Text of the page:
FLYING Magazine

A severe shortage of skilled workers, including mechanics and technicians, affects the entire aviation industry, and finding a quick fix anytime soon seems unlikely. For instance, on the second-quarter earnings call last week to investors, Raytheon Technologies (NYSE: RTX) CEO Greg Hayes alluded to labor challenges 32 times, which was eight times more than any mentions of revenue. 

Mechanics have not seen their wages keep up with rising inflation costs, the Bureau of Labour reports. [Credit: Adobe Stock]

On that call, Neil Mitchill, Raytheon’s chief financial officer, pointed out how bad that was for the company when he said, “the absence of productivity” from not enough workers being available to complete projects was hurting profit margins between 15-30 percent. 

Hayes put it bluntly when investors asked how quickly the industry could remedy the problem through hiring. “This does not get solved this year,” he said. “I think the only thing that’s going to solve labor availability, and I hate to say this, is a slowdown in the economy because right now, there simply aren’t enough people in the workforce for all of our suppliers.”

A Dire Need for Mechanics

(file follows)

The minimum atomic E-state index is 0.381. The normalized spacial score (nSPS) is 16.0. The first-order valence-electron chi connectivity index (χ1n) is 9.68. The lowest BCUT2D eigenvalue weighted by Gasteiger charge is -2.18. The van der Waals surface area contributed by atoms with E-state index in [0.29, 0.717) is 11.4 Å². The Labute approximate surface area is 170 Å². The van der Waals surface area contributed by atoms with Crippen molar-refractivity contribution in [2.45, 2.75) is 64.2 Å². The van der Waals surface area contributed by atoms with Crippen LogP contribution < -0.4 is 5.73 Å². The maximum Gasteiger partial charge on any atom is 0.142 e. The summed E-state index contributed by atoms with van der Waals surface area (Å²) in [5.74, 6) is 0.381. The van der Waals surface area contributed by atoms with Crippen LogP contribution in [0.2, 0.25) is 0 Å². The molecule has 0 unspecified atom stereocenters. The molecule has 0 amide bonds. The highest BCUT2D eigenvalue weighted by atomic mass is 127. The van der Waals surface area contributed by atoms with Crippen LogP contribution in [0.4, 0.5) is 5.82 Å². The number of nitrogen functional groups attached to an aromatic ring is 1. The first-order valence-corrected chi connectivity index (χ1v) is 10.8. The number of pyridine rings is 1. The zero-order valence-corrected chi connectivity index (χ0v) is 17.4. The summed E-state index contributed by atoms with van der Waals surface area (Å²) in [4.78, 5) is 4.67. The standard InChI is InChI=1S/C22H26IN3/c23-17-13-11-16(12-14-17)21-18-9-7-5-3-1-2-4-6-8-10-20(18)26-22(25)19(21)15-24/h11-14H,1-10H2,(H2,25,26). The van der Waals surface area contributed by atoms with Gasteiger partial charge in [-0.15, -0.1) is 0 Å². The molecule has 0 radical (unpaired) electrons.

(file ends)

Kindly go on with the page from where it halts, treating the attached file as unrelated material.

If that is the sentiment for one of the largest aerospace and defense companies, it’s not hard to estimate what many small businesses are up against as they try to attract workers. Finding engineers is one thing, but a bigger knot in the system threatens a complete rebound of the industry: finding mechanics and technicians. In its commercial Pilot and Technician Outlook for the 20-year period between 2022 and 2041, Boeing said the global industry needed to recruit, train, and hire 610,000 new maintenance technicians. The need existed before the pandemic, but a lot has changed with the social upheaval caused by COVID-19. 

FLYING spoke about this with Jonas Murby, a principal at AeroDynamic Advisory, a specialty consulting firm focused on the global aerospace and aviation industries, and who has worked with MROs, OEMs and investors for nearly two decades on making strategic decisions. In the wide-ranging discussion, Murby pointed out multiple factors that make it clear the mechanic shortage needs closer attention.

Jonas Murby, principal at AeroDynamic Advisory [Courtesy: Aerodynamic Advisory]

“There was kind of a structural issue already before COVID,” Murby said, “but when COVID hit, the oldest and most experienced people suddenly left aviation.”

It’s a similar problem that many airlines found themselves in when they offered early retirements to their pilots, only to find themselves understaffed for the resurgent travel demand. In July, Delta Air Lines (NYSE: DAL) CEO Ed Bastian said nearly 2,000 senior pilots from his airline retired early in the summer of 2020, and that caused a bullwhip effect this summer as there weren’t enough active pilots to meet the airline’s schedule.

However, that could be one of the only similarities to the shortage on the mechanic side. Pilots who have decamped from the industry altogether might be inclined to return because of the initial investment they’ve made in training and the lucrative pay incentives that airlines are now offering. For mechanics, though, Murby said it might not be so easy to get them back.